Introduction and Welcome

Welcome to All Things Bright and Beautiful. If you are new to this site, I would recommend that you read my very first entry - which is an introduction and welcome to this blog. You can view it here

Friday, September 18, 2015

Hans Heysen - A Bowl of Roses, Engelbert Humperdinck - Hansel and Gretel: Evening Song, John Donne - Death Be Not Proud

This week we're looking at another lovely still life by Hans Heysen - A Bowl  of Roses.
A Bowl of Roses - Hans Heysen
You might try drawing or painting one of these roses with your children (colored pencils might work, too) - they are a light color with darker shades marking the shadowed areas between petals.  Notice what colors are used to make the shadows in these flowers. There isn't a lot of color in this painting - mostly subtle neutral shades making it restful.  Still - the contrast is green against red which is complementary (across the color wheel) and each heightens its opposite.  Also the artist has used the dark green (almost black in places) leaves behind the light blooms to highlight them.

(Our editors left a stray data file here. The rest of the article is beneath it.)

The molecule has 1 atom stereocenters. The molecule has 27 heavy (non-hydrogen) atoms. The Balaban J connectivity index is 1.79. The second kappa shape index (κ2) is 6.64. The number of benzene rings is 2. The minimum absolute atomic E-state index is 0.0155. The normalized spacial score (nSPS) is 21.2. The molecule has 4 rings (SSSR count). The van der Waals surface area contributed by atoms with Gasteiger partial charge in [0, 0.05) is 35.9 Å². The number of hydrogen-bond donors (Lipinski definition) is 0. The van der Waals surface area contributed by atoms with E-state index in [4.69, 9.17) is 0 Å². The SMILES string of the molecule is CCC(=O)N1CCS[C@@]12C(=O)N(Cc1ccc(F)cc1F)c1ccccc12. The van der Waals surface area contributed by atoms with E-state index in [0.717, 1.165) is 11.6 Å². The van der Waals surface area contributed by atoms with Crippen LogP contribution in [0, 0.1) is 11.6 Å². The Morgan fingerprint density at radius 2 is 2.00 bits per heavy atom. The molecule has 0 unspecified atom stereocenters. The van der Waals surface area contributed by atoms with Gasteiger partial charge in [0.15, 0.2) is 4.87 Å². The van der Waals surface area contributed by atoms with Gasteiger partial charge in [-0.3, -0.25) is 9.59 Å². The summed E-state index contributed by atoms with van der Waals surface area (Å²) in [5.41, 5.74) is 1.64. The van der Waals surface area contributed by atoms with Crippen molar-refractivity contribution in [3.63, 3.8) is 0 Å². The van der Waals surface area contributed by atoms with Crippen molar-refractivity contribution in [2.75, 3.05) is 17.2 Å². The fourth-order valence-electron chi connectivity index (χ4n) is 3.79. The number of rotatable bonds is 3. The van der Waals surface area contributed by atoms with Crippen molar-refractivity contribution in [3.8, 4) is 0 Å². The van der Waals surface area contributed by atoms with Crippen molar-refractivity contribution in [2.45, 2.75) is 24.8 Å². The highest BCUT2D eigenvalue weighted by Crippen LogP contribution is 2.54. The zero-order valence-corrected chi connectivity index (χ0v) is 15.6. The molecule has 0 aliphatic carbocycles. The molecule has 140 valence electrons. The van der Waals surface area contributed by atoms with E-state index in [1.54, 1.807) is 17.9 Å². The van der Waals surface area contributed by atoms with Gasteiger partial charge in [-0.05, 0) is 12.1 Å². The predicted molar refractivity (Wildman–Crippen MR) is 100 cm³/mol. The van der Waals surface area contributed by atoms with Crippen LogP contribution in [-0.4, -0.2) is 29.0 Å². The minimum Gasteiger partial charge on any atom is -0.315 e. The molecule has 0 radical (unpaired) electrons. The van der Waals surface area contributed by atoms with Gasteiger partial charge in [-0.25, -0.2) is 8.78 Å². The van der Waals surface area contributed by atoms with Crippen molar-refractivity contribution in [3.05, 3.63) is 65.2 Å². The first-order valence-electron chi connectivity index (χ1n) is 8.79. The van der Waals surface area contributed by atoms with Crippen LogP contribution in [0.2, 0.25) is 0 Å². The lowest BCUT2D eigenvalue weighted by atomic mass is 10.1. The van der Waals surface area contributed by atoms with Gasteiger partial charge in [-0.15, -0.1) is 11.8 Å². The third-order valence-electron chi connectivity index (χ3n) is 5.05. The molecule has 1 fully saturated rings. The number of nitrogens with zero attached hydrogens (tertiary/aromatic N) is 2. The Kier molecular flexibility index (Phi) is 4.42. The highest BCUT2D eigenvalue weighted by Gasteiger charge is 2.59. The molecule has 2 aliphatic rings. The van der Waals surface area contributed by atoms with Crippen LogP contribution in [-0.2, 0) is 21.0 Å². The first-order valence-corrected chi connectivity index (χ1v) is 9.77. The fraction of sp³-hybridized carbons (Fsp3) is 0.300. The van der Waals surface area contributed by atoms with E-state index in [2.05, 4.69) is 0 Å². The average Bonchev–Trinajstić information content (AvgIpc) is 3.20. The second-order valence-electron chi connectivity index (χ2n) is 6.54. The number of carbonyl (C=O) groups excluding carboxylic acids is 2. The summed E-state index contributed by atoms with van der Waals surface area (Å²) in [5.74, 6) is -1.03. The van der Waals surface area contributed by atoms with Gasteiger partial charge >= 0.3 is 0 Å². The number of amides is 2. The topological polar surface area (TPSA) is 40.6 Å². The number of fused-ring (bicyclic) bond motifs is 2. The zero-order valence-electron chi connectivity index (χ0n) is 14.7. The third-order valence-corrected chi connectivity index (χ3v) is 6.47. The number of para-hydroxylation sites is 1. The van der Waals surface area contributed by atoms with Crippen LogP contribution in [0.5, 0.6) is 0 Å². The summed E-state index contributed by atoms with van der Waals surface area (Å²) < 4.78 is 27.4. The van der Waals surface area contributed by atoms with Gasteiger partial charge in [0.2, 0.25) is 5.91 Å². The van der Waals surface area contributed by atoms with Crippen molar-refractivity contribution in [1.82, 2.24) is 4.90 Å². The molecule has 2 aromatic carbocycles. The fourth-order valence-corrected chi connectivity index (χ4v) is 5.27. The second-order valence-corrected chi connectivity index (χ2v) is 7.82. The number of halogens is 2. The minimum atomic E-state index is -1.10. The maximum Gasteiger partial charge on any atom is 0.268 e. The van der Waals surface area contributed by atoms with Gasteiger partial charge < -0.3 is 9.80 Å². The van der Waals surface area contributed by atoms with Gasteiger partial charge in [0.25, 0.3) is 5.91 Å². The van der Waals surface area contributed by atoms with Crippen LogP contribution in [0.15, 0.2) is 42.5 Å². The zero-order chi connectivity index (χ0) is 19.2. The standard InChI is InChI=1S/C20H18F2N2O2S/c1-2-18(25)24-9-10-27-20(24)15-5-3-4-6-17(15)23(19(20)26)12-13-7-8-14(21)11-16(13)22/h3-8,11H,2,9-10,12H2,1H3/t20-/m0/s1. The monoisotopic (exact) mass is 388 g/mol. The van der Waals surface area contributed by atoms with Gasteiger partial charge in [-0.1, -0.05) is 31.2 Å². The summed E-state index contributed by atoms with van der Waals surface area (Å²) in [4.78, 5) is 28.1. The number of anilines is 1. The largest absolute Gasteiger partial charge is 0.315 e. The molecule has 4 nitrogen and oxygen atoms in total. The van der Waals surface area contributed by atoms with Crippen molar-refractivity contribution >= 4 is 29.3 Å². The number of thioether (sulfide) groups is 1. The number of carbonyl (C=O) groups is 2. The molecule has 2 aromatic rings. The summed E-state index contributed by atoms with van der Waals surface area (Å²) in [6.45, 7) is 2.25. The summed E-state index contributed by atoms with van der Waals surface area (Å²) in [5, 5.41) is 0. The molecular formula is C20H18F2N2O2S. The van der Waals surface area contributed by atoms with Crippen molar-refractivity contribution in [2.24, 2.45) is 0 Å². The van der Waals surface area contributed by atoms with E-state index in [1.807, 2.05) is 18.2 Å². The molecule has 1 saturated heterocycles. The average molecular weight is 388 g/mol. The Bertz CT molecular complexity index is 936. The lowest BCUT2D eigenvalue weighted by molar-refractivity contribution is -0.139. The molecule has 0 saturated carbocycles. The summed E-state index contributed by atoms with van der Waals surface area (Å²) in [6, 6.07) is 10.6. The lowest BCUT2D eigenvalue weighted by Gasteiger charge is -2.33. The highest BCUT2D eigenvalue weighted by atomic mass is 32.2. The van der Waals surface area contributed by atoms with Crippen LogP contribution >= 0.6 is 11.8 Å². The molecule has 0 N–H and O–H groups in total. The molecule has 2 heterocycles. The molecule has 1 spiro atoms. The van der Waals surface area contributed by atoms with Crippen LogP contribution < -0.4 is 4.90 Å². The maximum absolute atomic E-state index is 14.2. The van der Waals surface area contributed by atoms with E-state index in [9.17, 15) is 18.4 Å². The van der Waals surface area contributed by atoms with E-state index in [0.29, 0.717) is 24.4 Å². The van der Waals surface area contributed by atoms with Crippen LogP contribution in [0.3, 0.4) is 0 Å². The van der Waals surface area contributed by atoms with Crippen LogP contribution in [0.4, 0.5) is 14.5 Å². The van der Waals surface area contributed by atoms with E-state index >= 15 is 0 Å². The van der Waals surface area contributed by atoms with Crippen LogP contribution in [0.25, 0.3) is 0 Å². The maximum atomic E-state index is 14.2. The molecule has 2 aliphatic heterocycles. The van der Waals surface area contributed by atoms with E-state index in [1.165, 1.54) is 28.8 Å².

Today's piece from Hansel and Gretel by Engelbert HumperdinckDream Pantomime, is more dramatic than last week's piece.  Do your children like it?  I like to listen to these pieces repeatedly through the week because I've found that as music becomes familiar we get more enjoyment out of it.  

Death Be Not Proud is the third poem by John Donne that we plan to memorize this term.  It's here in its old English spelling. 

 Death be not proud, though some have called thee
Mighty and dreadfull, for, thou art not soe,
For, those, whom thou think'st, thou dost overthrow,
Die not, poore death, nor yet canst thou kill mee.
From rest and sleepe, which but thy pictures bee,
Much pleasure, then from thee, much more must flow,
And soonest our best men with thee doe goe,
Rest of their bones, and soules deliverie.
Thou art slave to Fate, Chance, kings, and desperate men,
And dost with poyson, warre, and sicknesse dwell,
And poppie, or charmes can make us sleepe as well,
And better then thy stroake; why swell'st thou then?
One short sleepe past, wee wake eternally,
And death shall be no more; death, thou shalt die.

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